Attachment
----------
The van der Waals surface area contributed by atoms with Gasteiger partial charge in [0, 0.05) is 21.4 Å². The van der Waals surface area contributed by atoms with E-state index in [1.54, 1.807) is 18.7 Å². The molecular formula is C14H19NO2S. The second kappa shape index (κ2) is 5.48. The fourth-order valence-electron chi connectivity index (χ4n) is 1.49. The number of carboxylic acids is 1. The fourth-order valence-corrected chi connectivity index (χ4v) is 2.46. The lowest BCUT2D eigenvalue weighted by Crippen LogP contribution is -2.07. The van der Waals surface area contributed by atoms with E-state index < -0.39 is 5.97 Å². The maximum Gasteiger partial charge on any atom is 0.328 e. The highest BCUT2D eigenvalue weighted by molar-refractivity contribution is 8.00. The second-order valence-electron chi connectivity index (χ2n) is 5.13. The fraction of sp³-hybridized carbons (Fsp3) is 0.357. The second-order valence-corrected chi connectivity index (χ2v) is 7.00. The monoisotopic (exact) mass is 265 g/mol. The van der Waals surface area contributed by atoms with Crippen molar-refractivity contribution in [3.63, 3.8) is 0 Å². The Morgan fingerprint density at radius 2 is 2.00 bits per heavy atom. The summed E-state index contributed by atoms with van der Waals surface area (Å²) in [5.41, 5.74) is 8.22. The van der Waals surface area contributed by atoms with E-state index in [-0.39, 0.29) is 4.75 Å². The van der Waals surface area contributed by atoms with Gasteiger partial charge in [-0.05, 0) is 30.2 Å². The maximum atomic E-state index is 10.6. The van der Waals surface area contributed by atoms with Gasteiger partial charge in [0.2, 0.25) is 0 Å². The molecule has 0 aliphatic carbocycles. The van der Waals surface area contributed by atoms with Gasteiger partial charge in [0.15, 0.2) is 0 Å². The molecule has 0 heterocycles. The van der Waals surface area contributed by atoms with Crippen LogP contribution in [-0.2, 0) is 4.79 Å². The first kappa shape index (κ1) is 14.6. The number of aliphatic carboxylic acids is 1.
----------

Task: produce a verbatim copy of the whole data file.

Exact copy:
The van der Waals surface area contributed by atoms with Gasteiger partial charge in [0, 0.05) is 21.4 Å². The van der Waals surface area contributed by atoms with E-state index in [1.54, 1.807) is 18.7 Å². The molecular formula is C14H19NO2S. The second kappa shape index (κ2) is 5.48. The fourth-order valence-electron chi connectivity index (χ4n) is 1.49. The number of carboxylic acids is 1. The fourth-order valence-corrected chi connectivity index (χ4v) is 2.46. The lowest BCUT2D eigenvalue weighted by Crippen LogP contribution is -2.07. The van der Waals surface area contributed by atoms with E-state index < -0.39 is 5.97 Å². The maximum Gasteiger partial charge on any atom is 0.328 e. The highest BCUT2D eigenvalue weighted by molar-refractivity contribution is 8.00. The second-order valence-electron chi connectivity index (χ2n) is 5.13. The fraction of sp³-hybridized carbons (Fsp3) is 0.357. The second-order valence-corrected chi connectivity index (χ2v) is 7.00. The monoisotopic (exact) mass is 265 g/mol. The van der Waals surface area contributed by atoms with Crippen molar-refractivity contribution in [3.63, 3.8) is 0 Å². The Morgan fingerprint density at radius 2 is 2.00 bits per heavy atom. The summed E-state index contributed by atoms with van der Waals surface area (Å²) in [5.41, 5.74) is 8.22. The van der Waals surface area contributed by atoms with E-state index in [-0.39, 0.29) is 4.75 Å². The van der Waals surface area contributed by atoms with Gasteiger partial charge in [-0.05, 0) is 30.2 Å². The maximum atomic E-state index is 10.6. The van der Waals surface area contributed by atoms with Gasteiger partial charge in [0.2, 0.25) is 0 Å². The molecule has 0 aliphatic carbocycles. The van der Waals surface area contributed by atoms with Gasteiger partial charge in [0.15, 0.2) is 0 Å². The molecule has 0 heterocycles. The van der Waals surface area contributed by atoms with Crippen LogP contribution in [-0.2, 0) is 4.79 Å². The first kappa shape index (κ1) is 14.6. The number of aliphatic carboxylic acids is 1.